First of all, thank you to those of you who were able to attend this community’s first webinar in our course series on ROI! We hope you now have a good understanding of ROI and how to calculate it. Our upcoming webinars will build on this one, but if you weren’t able to attend the first webinar, you can still attend the next ones. One question that came up that we weren’t able to dive deeply into during the short hour we had was about defining and calculating tangible (or “hard”) versus intangible benefits. In the first example of the webinar, children’s opportunity to learn and have fun organizing and running a lemonade stand was considered a highly valuable intangible benefit. Opportunities like that are difficult to quantify, but they are important to include when calculating ROI. Time, items sold, calls answered, tasks completed—all these things are easier to convert into monetary terms. Numbers, however, don’t always tell the whole story. Although calculating ROI is a method of looking at the data and numbers, intangibles must be included in that data. Having those intangibles does not take away from the credibility of an ROI analysis—rather, it adds another dimension to the analysis, taking into account benefits that may otherwise be missed.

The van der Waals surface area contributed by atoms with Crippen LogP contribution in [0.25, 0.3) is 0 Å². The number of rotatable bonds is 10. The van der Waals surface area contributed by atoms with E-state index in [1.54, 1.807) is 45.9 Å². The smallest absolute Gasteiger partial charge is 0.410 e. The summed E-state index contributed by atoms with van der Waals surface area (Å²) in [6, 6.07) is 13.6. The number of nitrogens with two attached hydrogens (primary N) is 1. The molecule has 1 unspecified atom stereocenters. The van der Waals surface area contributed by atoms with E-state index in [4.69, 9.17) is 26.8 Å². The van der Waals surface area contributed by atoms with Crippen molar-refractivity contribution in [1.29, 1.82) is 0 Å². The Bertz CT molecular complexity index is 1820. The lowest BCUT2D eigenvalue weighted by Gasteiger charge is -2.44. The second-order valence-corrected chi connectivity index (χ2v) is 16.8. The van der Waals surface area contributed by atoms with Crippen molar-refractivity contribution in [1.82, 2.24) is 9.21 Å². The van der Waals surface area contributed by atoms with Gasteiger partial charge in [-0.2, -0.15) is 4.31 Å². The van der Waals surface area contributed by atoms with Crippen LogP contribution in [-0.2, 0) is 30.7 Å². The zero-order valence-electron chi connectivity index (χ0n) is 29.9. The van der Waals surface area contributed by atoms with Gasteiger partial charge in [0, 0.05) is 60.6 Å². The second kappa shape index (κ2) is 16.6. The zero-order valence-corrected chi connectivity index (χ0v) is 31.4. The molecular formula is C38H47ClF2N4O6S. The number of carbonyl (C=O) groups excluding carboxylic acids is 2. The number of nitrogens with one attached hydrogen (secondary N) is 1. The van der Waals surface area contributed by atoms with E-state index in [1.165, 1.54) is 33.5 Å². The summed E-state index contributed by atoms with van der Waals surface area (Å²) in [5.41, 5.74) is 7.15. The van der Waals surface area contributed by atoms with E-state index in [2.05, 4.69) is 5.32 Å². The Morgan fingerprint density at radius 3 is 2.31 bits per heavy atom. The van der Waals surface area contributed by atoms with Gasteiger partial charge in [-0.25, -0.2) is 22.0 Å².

Calculating ROI is a nuanced activity that gets easier with practice. It’s straightforward in its formula, but feeling good about deciding how much value to assign to intangibles comes with practice. Start thinking about the intangible benefits of certain decisions in life—for example attending college and graduate school, which may not show a positive ROI for years—and decide for yourself what kind of value you would assign to those things. What about the ROI on performing volunteer work? On investing in experiential training for your employees? Please share any ROI stories, scenarios, or questions you have.